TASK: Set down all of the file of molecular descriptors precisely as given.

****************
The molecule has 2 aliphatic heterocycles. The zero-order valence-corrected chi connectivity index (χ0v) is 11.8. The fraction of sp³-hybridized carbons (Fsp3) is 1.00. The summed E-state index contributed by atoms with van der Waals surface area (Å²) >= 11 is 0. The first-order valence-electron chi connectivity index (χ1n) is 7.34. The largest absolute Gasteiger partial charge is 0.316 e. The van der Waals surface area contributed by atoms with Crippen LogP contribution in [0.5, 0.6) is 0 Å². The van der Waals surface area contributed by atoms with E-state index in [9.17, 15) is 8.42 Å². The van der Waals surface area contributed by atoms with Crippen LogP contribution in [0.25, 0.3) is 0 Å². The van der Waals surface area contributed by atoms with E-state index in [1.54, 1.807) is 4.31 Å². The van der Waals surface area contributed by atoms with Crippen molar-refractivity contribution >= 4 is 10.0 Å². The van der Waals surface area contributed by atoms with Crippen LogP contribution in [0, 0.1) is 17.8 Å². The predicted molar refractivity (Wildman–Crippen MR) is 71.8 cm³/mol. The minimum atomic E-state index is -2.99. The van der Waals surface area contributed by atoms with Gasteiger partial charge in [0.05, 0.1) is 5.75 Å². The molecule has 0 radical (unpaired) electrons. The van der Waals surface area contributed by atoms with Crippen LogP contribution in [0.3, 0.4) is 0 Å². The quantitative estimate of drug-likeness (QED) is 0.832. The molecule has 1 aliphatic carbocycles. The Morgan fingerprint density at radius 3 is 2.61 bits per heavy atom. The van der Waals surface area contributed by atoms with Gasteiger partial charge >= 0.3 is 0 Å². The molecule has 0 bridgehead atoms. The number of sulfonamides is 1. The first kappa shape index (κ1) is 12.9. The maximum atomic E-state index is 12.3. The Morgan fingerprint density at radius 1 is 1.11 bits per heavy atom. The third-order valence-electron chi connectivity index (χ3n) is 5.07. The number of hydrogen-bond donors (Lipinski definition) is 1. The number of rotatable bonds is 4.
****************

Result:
The molecule has 2 aliphatic heterocycles. The zero-order valence-corrected chi connectivity index (χ0v) is 11.8. The fraction of sp³-hybridized carbons (Fsp3) is 1.00. The summed E-state index contributed by atoms with van der Waals surface area (Å²) >= 11 is 0. The first-order valence-electron chi connectivity index (χ1n) is 7.34. The largest absolute Gasteiger partial charge is 0.316 e. The van der Waals surface area contributed by atoms with Crippen LogP contribution in [0.5, 0.6) is 0 Å². The van der Waals surface area contributed by atoms with E-state index in [9.17, 15) is 8.42 Å². The van der Waals surface area contributed by atoms with Crippen LogP contribution in [0.25, 0.3) is 0 Å². The van der Waals surface area contributed by atoms with E-state index in [1.54, 1.807) is 4.31 Å². The van der Waals surface area contributed by atoms with Crippen molar-refractivity contribution >= 4 is 10.0 Å². The van der Waals surface area contributed by atoms with Crippen LogP contribution in [0, 0.1) is 17.8 Å². The predicted molar refractivity (Wildman–Crippen MR) is 71.8 cm³/mol. The minimum atomic E-state index is -2.99. The van der Waals surface area contributed by atoms with Gasteiger partial charge in [0.05, 0.1) is 5.75 Å². The molecule has 0 radical (unpaired) electrons. The van der Waals surface area contributed by atoms with Crippen LogP contribution in [0.3, 0.4) is 0 Å². The quantitative estimate of drug-likeness (QED) is 0.832. The molecule has 1 aliphatic carbocycles. The Morgan fingerprint density at radius 3 is 2.61 bits per heavy atom. The van der Waals surface area contributed by atoms with Gasteiger partial charge >= 0.3 is 0 Å². The molecule has 0 bridgehead atoms. The number of sulfonamides is 1. The first kappa shape index (κ1) is 12.9. The maximum atomic E-state index is 12.3. The Morgan fingerprint density at radius 1 is 1.11 bits per heavy atom. The third-order valence-electron chi connectivity index (χ3n) is 5.07. The number of hydrogen-bond donors (Lipinski definition) is 1. The number of rotatable bonds is 4.